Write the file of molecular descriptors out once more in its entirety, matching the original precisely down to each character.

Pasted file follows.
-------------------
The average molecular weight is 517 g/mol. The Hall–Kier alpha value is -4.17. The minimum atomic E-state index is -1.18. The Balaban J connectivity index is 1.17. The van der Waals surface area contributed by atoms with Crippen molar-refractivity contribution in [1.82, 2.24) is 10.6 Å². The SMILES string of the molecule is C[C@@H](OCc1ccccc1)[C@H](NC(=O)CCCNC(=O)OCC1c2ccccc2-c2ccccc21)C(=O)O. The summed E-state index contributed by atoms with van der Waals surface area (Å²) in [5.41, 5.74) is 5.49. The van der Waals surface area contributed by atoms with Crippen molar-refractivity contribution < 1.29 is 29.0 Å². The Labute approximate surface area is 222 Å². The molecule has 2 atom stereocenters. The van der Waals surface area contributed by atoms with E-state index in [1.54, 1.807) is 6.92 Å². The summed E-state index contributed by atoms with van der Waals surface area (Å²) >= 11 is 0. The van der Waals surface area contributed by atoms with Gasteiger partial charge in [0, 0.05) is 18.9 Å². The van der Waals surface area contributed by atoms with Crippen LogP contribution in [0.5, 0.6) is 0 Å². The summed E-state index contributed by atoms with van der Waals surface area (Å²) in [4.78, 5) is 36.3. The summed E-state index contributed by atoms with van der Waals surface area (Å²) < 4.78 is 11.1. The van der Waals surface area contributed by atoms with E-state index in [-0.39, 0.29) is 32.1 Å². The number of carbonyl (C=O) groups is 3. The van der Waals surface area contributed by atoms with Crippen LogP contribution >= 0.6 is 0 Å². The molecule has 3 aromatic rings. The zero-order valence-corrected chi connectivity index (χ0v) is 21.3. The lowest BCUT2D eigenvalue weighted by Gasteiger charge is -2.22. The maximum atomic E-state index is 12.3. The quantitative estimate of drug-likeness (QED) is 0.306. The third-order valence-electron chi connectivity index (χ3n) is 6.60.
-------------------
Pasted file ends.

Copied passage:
The average molecular weight is 517 g/mol. The Hall–Kier alpha value is -4.17. The minimum atomic E-state index is -1.18. The Balaban J connectivity index is 1.17. The van der Waals surface area contributed by atoms with Crippen molar-refractivity contribution in [1.82, 2.24) is 10.6 Å². The SMILES string of the molecule is C[C@@H](OCc1ccccc1)[C@H](NC(=O)CCCNC(=O)OCC1c2ccccc2-c2ccccc21)C(=O)O. The summed E-state index contributed by atoms with van der Waals surface area (Å²) in [5.41, 5.74) is 5.49. The van der Waals surface area contributed by atoms with Crippen molar-refractivity contribution < 1.29 is 29.0 Å². The Labute approximate surface area is 222 Å². The molecule has 2 atom stereocenters. The van der Waals surface area contributed by atoms with E-state index in [1.54, 1.807) is 6.92 Å². The summed E-state index contributed by atoms with van der Waals surface area (Å²) >= 11 is 0. The van der Waals surface area contributed by atoms with Gasteiger partial charge in [0, 0.05) is 18.9 Å². The van der Waals surface area contributed by atoms with Crippen LogP contribution in [0.5, 0.6) is 0 Å². The summed E-state index contributed by atoms with van der Waals surface area (Å²) in [4.78, 5) is 36.3. The summed E-state index contributed by atoms with van der Waals surface area (Å²) < 4.78 is 11.1. The van der Waals surface area contributed by atoms with E-state index in [-0.39, 0.29) is 32.1 Å². The number of carbonyl (C=O) groups is 3. The van der Waals surface area contributed by atoms with Crippen LogP contribution >= 0.6 is 0 Å². The molecule has 3 aromatic rings. The zero-order valence-corrected chi connectivity index (χ0v) is 21.3. The lowest BCUT2D eigenvalue weighted by Gasteiger charge is -2.22. The maximum atomic E-state index is 12.3. The quantitative estimate of drug-likeness (QED) is 0.306. The third-order valence-electron chi connectivity index (χ3n) is 6.60.